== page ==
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Today in academia: buying top MBA applicants, wishing for a celeb speaker, demanding to know how much for-profit CEO's make, and dealing with a rise in on-campus psychological issues.

  • Commencement: Boulder students are looking to top the Chipotle guy.  No offense to the Chipotle CEO, Steve Ells, who spoke at last year's graduation (to reported protests), but it looks like students at the University of Colorado, Boulder would like star power this time around. Ellen DeGeneres or the South Park guys made their "short list of graduation speaker candidates," according to the Daily Camera. Right now, it looks like just a wish-list, even though Matt Stone and Trey Parker were alumni of the school, which might be helpful as a recruiting pitch. But if either DeGeneres or the South Park guys sign on, Boulder may just give the already announced Fareed Zakaria (Harvard), Steve Carell (Yale),  Katie Couric (UVA) speeches a run for their money next spring. [Boulder Daily Camera]
  • It's a good time to be a top MBA applicant.  In an article that makes admissions offices sound as prone to over-spending as NBA owners, Fortune informs that it's a nice time to be top applicant for an MBA program. Schools have "deployed" huge amounts of scholarship spending cash in order to maintain their prominence on all-important rankings lists and students are pitting these schools against each other to get the best deal (real world business skills!). Which sounds great for students. The only losers it seems, at least from this take, are the schools that can't afford to keep shelling out top dollar for their applicants. "It is an arms race," said the dean of the University of Michigan's Ross School of Business in the article. "The race has gotten so hot, so fast that schools are using operating money to pay for a lot of these scholarships." [Fortune via Inside Higher Ed]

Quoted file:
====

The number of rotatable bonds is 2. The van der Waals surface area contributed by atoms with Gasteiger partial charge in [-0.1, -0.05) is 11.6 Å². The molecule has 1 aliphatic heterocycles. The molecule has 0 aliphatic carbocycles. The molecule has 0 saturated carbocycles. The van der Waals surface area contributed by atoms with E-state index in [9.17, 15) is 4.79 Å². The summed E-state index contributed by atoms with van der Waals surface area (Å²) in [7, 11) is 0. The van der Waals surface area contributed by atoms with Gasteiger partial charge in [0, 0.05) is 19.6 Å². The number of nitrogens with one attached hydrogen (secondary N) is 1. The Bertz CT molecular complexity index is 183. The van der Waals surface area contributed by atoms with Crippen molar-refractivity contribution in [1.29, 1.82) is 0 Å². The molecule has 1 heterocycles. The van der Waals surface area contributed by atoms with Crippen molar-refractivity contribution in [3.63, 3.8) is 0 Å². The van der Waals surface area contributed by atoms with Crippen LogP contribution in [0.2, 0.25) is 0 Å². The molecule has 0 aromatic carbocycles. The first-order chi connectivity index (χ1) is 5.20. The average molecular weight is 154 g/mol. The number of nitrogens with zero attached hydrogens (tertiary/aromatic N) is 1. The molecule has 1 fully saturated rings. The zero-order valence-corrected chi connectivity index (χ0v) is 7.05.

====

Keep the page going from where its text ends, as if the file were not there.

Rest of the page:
• Let's take a look at how much are for-profit college CEO's making.  Well not yet. Just like Wall Street executive bonuses, which got scrutinized after they got bailed out with federal funds, for-profit college execs are getting more scrutiny for their institutions share of  federal funds received. And yesterday, one congressman, Elijah Cummings, said it's about time that taxpayers got "detailed information" on these execs compensation to see if it was "appropriately tied to the performance of students they educate”, The New York Times reported. That's gonna be problematic: because, as The Times writes, for-profits have a relatively dismal graduation rate and their execs make "markedly higher than at public and nonprofit schools" ($6 million was a figure in the article). Still remains to be seen whether this call for detailed info will be honored though. [The New York Times]
  • There's more students with psychological issues. Which ones get special accommodations?  First, yes, according to more-than-just-anecdotal information from The Wall Street Journal, there are more students on campus "registering with disability offices for psychological problems." The question The Journal grapples with, and doesn't come to a conclusion about,  is what to do about it--some students get more days to study, some miss exams, others are given longer time to take tests. "Schools are required to extend 'reasonable accommodations' for students with documented disabilities—including psychological ones—to comply with the federal Americans with Disabilities Act." The problem is that schools widely vary on how to deal with many different cases. [The Wall Street Journal]

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